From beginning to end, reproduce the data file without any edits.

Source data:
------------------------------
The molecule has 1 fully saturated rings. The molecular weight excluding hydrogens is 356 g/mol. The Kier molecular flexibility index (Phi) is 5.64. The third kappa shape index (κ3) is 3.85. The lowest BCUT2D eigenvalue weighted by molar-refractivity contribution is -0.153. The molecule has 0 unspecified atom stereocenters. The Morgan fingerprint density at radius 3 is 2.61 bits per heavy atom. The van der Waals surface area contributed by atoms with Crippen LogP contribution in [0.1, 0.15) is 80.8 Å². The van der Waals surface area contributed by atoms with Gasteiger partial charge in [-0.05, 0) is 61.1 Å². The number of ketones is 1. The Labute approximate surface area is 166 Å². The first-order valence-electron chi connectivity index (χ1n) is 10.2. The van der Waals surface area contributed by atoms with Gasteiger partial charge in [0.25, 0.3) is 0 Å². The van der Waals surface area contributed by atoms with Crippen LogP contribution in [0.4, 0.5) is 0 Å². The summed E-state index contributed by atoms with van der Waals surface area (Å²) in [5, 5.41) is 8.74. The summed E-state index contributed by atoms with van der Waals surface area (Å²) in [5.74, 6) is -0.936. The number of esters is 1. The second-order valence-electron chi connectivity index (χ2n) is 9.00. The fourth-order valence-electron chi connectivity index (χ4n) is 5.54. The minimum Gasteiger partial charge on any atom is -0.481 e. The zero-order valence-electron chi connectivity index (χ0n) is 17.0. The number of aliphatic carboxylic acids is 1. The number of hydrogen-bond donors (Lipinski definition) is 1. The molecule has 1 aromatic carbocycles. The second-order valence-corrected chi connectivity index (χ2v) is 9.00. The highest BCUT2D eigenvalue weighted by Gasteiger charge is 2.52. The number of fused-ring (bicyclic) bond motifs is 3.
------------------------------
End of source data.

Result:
The molecule has 1 fully saturated rings. The molecular weight excluding hydrogens is 356 g/mol. The Kier molecular flexibility index (Phi) is 5.64. The third kappa shape index (κ3) is 3.85. The lowest BCUT2D eigenvalue weighted by molar-refractivity contribution is -0.153. The molecule has 0 unspecified atom stereocenters. The Morgan fingerprint density at radius 3 is 2.61 bits per heavy atom. The van der Waals surface area contributed by atoms with Crippen LogP contribution in [0.1, 0.15) is 80.8 Å². The van der Waals surface area contributed by atoms with Gasteiger partial charge in [-0.05, 0) is 61.1 Å². The number of ketones is 1. The Labute approximate surface area is 166 Å². The first-order valence-electron chi connectivity index (χ1n) is 10.2. The van der Waals surface area contributed by atoms with Gasteiger partial charge in [0.25, 0.3) is 0 Å². The van der Waals surface area contributed by atoms with Crippen LogP contribution in [0.4, 0.5) is 0 Å². The summed E-state index contributed by atoms with van der Waals surface area (Å²) in [5, 5.41) is 8.74. The summed E-state index contributed by atoms with van der Waals surface area (Å²) in [5.74, 6) is -0.936. The number of esters is 1. The second-order valence-electron chi connectivity index (χ2n) is 9.00. The fourth-order valence-electron chi connectivity index (χ4n) is 5.54. The minimum Gasteiger partial charge on any atom is -0.481 e. The zero-order valence-electron chi connectivity index (χ0n) is 17.0. The number of aliphatic carboxylic acids is 1. The number of hydrogen-bond donors (Lipinski definition) is 1. The molecule has 1 aromatic carbocycles. The second-order valence-corrected chi connectivity index (χ2v) is 9.00. The highest BCUT2D eigenvalue weighted by Gasteiger charge is 2.52. The number of fused-ring (bicyclic) bond motifs is 3.